Top diplomats of the EU, Australia, Canada, New Zealand, Norway, the UK, and US called on Thursday to hold accountable perpetrators of human rights violations against Myanmar’s Rohingya minority.
In a joint statement marking the fifth anniversary of the “brutal” military campaign against the Muslim minority, the foreign ministers commended the “courage of Rohingya communities” and paid tribute to the victims.
They urged the “military regime to cease its violence against those who have suffered under its rule, including the decades of grave human rights violations and abuses endured by Rohingya and other communities in Myanmar.”
The EU high representative and foreign ministers called on the military regime to comply with the International Court of Justice's (ICJ) interim measures, and reaffirmed their commitment to hold the perpetrators accountable to “ensure justice for Rohingya victims.”
The statement pointed out that the 2017 “violent attack on Rohingya communities in Rakhine, killing, raping, and torturing thousands of Rohingya men, women, and children” led to “one of the largest mass exoduses of a minority in recent history” in which over 700,000 people fled Myanmar for neighboring Bangladesh.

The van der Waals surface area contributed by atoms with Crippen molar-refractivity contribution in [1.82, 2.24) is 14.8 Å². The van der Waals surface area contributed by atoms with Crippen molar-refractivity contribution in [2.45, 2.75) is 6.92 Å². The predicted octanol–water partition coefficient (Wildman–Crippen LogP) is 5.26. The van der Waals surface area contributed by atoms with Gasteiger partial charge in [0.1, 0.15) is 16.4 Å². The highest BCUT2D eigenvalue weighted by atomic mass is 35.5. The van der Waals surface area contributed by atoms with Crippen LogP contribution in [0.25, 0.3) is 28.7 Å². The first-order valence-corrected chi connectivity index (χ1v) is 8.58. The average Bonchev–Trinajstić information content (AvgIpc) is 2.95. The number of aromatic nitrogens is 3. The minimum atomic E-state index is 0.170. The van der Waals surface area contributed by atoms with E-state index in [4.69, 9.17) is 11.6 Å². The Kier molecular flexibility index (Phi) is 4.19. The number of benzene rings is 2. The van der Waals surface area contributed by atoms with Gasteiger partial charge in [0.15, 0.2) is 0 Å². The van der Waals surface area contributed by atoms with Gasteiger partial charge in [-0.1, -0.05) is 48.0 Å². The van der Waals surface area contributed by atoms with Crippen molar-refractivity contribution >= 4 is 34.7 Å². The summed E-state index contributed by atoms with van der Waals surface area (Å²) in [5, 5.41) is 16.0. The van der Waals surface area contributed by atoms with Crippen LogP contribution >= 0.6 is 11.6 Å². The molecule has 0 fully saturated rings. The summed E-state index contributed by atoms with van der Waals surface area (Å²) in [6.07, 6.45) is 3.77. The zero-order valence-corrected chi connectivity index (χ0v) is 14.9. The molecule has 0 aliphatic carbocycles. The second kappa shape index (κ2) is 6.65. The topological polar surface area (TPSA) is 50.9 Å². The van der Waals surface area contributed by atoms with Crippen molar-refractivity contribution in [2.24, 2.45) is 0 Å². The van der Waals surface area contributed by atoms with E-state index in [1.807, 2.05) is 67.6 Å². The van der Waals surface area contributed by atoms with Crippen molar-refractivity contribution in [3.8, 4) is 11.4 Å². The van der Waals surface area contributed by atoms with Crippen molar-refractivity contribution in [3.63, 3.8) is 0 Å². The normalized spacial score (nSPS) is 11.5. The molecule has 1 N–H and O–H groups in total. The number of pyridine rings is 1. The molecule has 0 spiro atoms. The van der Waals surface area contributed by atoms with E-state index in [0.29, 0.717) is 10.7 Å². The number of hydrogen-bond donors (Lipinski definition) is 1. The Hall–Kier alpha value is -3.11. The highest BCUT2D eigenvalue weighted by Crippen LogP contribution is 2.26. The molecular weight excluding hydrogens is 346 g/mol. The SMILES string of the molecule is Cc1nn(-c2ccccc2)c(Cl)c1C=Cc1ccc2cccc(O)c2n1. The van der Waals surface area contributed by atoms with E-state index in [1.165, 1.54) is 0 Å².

It expressed concerns about the results of the UN Fact Finding Mission that established “patterns of serious human rights violations and abuses, of which many amount to grave crimes under international law,” and also recognized the initiative of Gambia to call on the ICJ to examine if the atrocities can be considered as genocide.
The announcement hailed the UN, Bangladesh and other hosting nations “for their generosity and providing lifesaving support to Rohingya,” and advocated for the “safe, voluntary, dignified” return of the people to their home communities.
A mass exodus of Rohingya people started on Aug. 25, 2017, after Myanmar’s military launched a brutal operation against the Muslim minority in the country’s northern region.
Since then, approximately 1.2 million Rohingya fled to neighboring Bangladesh and live in Cox’s Bazar refugee camps.